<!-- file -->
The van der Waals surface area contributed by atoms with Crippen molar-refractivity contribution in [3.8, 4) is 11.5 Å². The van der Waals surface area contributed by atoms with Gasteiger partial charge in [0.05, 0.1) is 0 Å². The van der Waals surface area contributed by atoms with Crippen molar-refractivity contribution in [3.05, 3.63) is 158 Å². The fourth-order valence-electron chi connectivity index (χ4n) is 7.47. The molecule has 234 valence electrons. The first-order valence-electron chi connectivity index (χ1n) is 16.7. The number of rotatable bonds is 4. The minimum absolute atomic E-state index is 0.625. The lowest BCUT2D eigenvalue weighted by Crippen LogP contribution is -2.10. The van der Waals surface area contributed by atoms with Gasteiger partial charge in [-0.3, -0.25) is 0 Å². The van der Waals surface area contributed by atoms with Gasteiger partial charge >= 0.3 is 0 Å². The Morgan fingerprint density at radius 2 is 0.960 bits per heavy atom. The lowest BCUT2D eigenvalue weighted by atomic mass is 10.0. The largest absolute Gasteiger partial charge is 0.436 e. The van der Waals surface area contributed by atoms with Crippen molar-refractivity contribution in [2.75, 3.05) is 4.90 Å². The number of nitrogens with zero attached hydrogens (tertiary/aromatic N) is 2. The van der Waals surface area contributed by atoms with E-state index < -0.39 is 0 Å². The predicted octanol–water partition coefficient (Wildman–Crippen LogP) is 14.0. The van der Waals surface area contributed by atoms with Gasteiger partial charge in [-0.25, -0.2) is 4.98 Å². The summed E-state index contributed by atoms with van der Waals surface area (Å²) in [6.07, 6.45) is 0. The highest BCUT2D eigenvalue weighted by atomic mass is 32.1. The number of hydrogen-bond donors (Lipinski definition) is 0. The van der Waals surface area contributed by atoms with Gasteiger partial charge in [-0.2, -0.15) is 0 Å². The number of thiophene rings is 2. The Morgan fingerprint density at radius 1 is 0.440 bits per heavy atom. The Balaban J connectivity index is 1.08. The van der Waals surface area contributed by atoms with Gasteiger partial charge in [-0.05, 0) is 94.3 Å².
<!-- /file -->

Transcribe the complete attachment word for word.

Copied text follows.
The van der Waals surface area contributed by atoms with Crippen molar-refractivity contribution in [3.8, 4) is 11.5 Å². The van der Waals surface area contributed by atoms with Gasteiger partial charge in [0.05, 0.1) is 0 Å². The van der Waals surface area contributed by atoms with Crippen molar-refractivity contribution in [3.05, 3.63) is 158 Å². The fourth-order valence-electron chi connectivity index (χ4n) is 7.47. The molecule has 234 valence electrons. The first-order valence-electron chi connectivity index (χ1n) is 16.7. The number of rotatable bonds is 4. The minimum absolute atomic E-state index is 0.625. The lowest BCUT2D eigenvalue weighted by Crippen LogP contribution is -2.10. The van der Waals surface area contributed by atoms with Gasteiger partial charge in [-0.3, -0.25) is 0 Å². The van der Waals surface area contributed by atoms with Gasteiger partial charge >= 0.3 is 0 Å². The Morgan fingerprint density at radius 2 is 0.960 bits per heavy atom. The lowest BCUT2D eigenvalue weighted by atomic mass is 10.0. The largest absolute Gasteiger partial charge is 0.436 e. The van der Waals surface area contributed by atoms with Crippen molar-refractivity contribution in [2.75, 3.05) is 4.90 Å². The number of nitrogens with zero attached hydrogens (tertiary/aromatic N) is 2. The van der Waals surface area contributed by atoms with E-state index < -0.39 is 0 Å². The predicted octanol–water partition coefficient (Wildman–Crippen LogP) is 14.0. The van der Waals surface area contributed by atoms with Gasteiger partial charge in [-0.25, -0.2) is 4.98 Å². The summed E-state index contributed by atoms with van der Waals surface area (Å²) in [6.07, 6.45) is 0. The highest BCUT2D eigenvalue weighted by atomic mass is 32.1. The number of hydrogen-bond donors (Lipinski definition) is 0. The van der Waals surface area contributed by atoms with Gasteiger partial charge in [-0.2, -0.15) is 0 Å². The number of thiophene rings is 2. The Morgan fingerprint density at radius 1 is 0.440 bits per heavy atom. The Balaban J connectivity index is 1.08. The van der Waals surface area contributed by atoms with Gasteiger partial charge in [-0.05, 0) is 94.3 Å².